“Context” is the key word, which increasingly moves us toward a world where every individual user can receive personalized support. For example, now we can determine what product the user is using. With the breakthrough of Built-In Support, we can capture the application context that caused the user problems and take that information into account. AI and machine learning allow us to tap into this vast knowledge of support history that we have about the customer. It helps us to connect the dots, like having some super support engineer on the SAP side that can magically sift through billions of pages of support documents that are out there and then pick up on the right cues at the right time to bring everything together. And with the help of the contextual window of Built-In Support, we can make all these connections in real time. And I mean literally real time. AI is a game changer for support because it allows us to know our customers, provide real-time insight, and help to mitigate a customer challenge before it becomes one.

Are you seeing a different type of user interacting with your AI these days?

Yes, for our on-premise software solutions the audience tends to be more technical – more subject matter experts themselves. With our software-as-a-service (SaaS) offerings in the cloud, we deal more with business users, rather than a technical person. We are, accordingly, trying to serve the right audience the right content.

This is exactly what we have in mind when we talk about Built-In Support because we realize that we are increasingly dealing with business users. The question is, what can we offer to business users? This is where integration comes in – realizing when and why a user is running into a problem and what happens next. Will they create a ticket? Do they want immediate support? Maybe it’s a simple how-to question. Then we need to offer whatever is appropriate: perhaps an answer using an AI-enhanced search algorithm, but maybe also offer a community solution. If, instead, we have a key user in front of that application, then we should offer the option of using things that might require key user credentials, such as a real-time chat session with an expert or the ability to create a ticket. This all happens because of context and personalization. In the end, we need to focus on the user out there and ask ourselves, what is their role? What is the task? What is the goal? I think the exciting part of support is shaping the interface between the user and the context.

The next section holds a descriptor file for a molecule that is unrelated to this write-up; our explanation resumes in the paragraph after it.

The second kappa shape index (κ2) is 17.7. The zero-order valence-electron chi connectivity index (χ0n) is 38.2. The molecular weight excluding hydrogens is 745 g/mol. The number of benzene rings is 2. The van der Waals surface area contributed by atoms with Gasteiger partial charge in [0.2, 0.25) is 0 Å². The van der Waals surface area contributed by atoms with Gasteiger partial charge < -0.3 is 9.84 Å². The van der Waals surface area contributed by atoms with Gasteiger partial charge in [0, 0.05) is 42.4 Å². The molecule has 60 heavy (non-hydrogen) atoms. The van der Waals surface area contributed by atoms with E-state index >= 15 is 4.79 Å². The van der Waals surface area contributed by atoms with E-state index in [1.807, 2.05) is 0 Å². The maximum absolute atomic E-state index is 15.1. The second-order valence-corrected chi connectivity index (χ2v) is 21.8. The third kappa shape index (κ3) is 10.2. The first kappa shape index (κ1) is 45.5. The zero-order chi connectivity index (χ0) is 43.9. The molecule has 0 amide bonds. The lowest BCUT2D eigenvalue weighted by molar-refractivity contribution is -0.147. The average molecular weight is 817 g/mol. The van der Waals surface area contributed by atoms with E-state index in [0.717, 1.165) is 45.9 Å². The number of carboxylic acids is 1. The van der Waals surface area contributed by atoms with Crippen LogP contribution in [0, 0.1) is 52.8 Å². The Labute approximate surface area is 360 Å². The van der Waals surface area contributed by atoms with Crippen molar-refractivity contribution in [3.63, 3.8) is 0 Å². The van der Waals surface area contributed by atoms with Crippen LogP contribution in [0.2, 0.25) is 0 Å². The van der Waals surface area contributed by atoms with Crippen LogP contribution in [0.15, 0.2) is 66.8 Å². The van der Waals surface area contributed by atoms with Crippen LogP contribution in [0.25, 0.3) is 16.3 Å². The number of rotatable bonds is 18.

There’s also the aspect of getting a unified user experience. In the end, the customer expectation is to have a single user experience anywhere in the SAP product portfolio. Here, Built-In Support can play a major role because by having the context, including history, the user experience can be truly unified. As a user, whenever I open Built-In Support, I can have the same experience, which can be customized or optimized for a specific product. The effort required to interact with support can be reduced and access to information can be faster than ever. I think that’s what most customers want: to help themselves.

What has been one of your biggest lessons from the last year?

I would highlight the role of integration. We have started to focus a lot more on the integration of AI and machine learning. We’ve learned the hard way how important it is to get the integration right. Often, it’s the integration that ultimately drives adoption.

Ultimately, the success of artificial intelligence is summed up in the equation user adoption multiplied by AI model accuracy equals realized business value. If you don’t have user adoption, then the value is limited. And often the biggest lever we have to drive user adoption is tightly tied to our ability to blend AI seamlessly into the user experience.

Sophia Stolze is part of Integrated Communications within Customer Solution Support and Innovation at SAP.